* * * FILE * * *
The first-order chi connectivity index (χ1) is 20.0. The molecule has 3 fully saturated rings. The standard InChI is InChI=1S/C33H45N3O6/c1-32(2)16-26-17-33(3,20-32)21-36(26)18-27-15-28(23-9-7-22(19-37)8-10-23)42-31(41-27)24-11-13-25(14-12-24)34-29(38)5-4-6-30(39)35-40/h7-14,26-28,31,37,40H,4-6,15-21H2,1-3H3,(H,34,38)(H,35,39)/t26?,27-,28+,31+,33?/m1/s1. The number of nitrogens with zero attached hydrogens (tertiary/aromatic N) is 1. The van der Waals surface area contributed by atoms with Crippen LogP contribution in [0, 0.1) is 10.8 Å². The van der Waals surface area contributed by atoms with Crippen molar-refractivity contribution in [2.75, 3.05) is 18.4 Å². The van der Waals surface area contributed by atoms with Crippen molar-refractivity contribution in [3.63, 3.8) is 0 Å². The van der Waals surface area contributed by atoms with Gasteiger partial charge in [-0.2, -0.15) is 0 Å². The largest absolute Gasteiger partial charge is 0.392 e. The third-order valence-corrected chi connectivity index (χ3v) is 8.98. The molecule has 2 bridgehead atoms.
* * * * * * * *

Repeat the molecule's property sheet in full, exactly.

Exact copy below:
The first-order chi connectivity index (χ1) is 20.0. The molecule has 3 fully saturated rings. The standard InChI is InChI=1S/C33H45N3O6/c1-32(2)16-26-17-33(3,20-32)21-36(26)18-27-15-28(23-9-7-22(19-37)8-10-23)42-31(41-27)24-11-13-25(14-12-24)34-29(38)5-4-6-30(39)35-40/h7-14,26-28,31,37,40H,4-6,15-21H2,1-3H3,(H,34,38)(H,35,39)/t26?,27-,28+,31+,33?/m1/s1. The number of nitrogens with zero attached hydrogens (tertiary/aromatic N) is 1. The van der Waals surface area contributed by atoms with Crippen LogP contribution in [0, 0.1) is 10.8 Å². The van der Waals surface area contributed by atoms with Crippen molar-refractivity contribution in [2.75, 3.05) is 18.4 Å². The van der Waals surface area contributed by atoms with Crippen molar-refractivity contribution in [3.63, 3.8) is 0 Å². The van der Waals surface area contributed by atoms with Gasteiger partial charge in [-0.2, -0.15) is 0 Å². The largest absolute Gasteiger partial charge is 0.392 e. The third-order valence-corrected chi connectivity index (χ3v) is 8.98. The molecule has 2 bridgehead atoms.